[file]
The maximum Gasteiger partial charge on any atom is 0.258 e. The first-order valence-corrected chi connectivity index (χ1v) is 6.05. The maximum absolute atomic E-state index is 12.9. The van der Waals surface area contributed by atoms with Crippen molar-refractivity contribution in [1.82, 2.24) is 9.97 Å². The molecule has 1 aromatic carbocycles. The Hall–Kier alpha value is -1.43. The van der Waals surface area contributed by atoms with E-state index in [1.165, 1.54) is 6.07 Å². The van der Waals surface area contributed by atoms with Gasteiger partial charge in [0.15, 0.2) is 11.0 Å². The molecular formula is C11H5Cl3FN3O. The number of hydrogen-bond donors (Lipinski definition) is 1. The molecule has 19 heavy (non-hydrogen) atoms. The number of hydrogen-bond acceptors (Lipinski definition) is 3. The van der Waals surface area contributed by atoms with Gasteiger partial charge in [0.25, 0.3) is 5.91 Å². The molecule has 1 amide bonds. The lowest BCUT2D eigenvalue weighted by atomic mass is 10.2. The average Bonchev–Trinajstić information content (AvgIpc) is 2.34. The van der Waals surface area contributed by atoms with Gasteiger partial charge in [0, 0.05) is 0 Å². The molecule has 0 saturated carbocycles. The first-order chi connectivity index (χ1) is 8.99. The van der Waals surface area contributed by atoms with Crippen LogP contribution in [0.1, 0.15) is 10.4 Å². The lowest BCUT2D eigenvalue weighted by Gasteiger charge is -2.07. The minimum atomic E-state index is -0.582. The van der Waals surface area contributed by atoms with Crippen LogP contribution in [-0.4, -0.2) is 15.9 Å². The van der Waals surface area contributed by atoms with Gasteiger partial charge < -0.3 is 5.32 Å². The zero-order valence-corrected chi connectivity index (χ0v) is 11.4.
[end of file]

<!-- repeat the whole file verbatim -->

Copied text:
The maximum Gasteiger partial charge on any atom is 0.258 e. The first-order valence-corrected chi connectivity index (χ1v) is 6.05. The maximum absolute atomic E-state index is 12.9. The van der Waals surface area contributed by atoms with Crippen molar-refractivity contribution in [1.82, 2.24) is 9.97 Å². The molecule has 1 aromatic carbocycles. The Hall–Kier alpha value is -1.43. The van der Waals surface area contributed by atoms with E-state index in [1.165, 1.54) is 6.07 Å². The van der Waals surface area contributed by atoms with Gasteiger partial charge in [0.15, 0.2) is 11.0 Å². The molecular formula is C11H5Cl3FN3O. The number of hydrogen-bond donors (Lipinski definition) is 1. The molecule has 19 heavy (non-hydrogen) atoms. The number of hydrogen-bond acceptors (Lipinski definition) is 3. The van der Waals surface area contributed by atoms with Gasteiger partial charge in [0.25, 0.3) is 5.91 Å². The molecule has 1 amide bonds. The lowest BCUT2D eigenvalue weighted by atomic mass is 10.2. The average Bonchev–Trinajstić information content (AvgIpc) is 2.34. The van der Waals surface area contributed by atoms with Gasteiger partial charge in [0, 0.05) is 0 Å². The molecule has 0 saturated carbocycles. The first-order chi connectivity index (χ1) is 8.99. The van der Waals surface area contributed by atoms with Crippen LogP contribution in [0.1, 0.15) is 10.4 Å². The lowest BCUT2D eigenvalue weighted by Gasteiger charge is -2.07. The minimum atomic E-state index is -0.582. The van der Waals surface area contributed by atoms with Crippen LogP contribution in [-0.4, -0.2) is 15.9 Å². The van der Waals surface area contributed by atoms with Gasteiger partial charge < -0.3 is 5.32 Å². The zero-order valence-corrected chi connectivity index (χ0v) is 11.4.